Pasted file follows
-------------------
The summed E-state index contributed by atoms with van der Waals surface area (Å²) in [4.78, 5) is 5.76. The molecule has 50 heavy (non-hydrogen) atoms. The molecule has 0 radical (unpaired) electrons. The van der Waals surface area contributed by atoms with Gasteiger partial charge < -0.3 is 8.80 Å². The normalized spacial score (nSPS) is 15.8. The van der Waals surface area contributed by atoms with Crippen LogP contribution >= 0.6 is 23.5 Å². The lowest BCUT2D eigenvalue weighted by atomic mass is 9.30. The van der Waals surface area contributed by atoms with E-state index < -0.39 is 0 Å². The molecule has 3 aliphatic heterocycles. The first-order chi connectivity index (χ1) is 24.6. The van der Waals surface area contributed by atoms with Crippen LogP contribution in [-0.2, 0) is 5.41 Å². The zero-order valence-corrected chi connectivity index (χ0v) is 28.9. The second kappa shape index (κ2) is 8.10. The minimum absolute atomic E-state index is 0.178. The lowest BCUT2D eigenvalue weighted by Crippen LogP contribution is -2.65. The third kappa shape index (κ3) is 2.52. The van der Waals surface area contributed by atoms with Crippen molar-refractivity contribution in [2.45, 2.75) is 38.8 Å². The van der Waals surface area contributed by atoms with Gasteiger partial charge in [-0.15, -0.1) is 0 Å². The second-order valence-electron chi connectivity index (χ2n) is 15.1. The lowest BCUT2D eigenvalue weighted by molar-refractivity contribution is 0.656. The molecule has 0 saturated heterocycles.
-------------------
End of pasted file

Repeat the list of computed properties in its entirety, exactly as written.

The summed E-state index contributed by atoms with van der Waals surface area (Å²) in [4.78, 5) is 5.76. The molecule has 50 heavy (non-hydrogen) atoms. The molecule has 0 radical (unpaired) electrons. The van der Waals surface area contributed by atoms with Gasteiger partial charge < -0.3 is 8.80 Å². The normalized spacial score (nSPS) is 15.8. The van der Waals surface area contributed by atoms with Crippen LogP contribution >= 0.6 is 23.5 Å². The lowest BCUT2D eigenvalue weighted by atomic mass is 9.30. The van der Waals surface area contributed by atoms with E-state index < -0.39 is 0 Å². The molecule has 3 aliphatic heterocycles. The first-order chi connectivity index (χ1) is 24.6. The van der Waals surface area contributed by atoms with Crippen LogP contribution in [-0.2, 0) is 5.41 Å². The zero-order valence-corrected chi connectivity index (χ0v) is 28.9. The second kappa shape index (κ2) is 8.10. The minimum absolute atomic E-state index is 0.178. The lowest BCUT2D eigenvalue weighted by Crippen LogP contribution is -2.65. The third kappa shape index (κ3) is 2.52. The van der Waals surface area contributed by atoms with Crippen molar-refractivity contribution in [2.45, 2.75) is 38.8 Å². The van der Waals surface area contributed by atoms with Gasteiger partial charge in [-0.15, -0.1) is 0 Å². The second-order valence-electron chi connectivity index (χ2n) is 15.1. The lowest BCUT2D eigenvalue weighted by molar-refractivity contribution is 0.656. The molecule has 0 saturated heterocycles.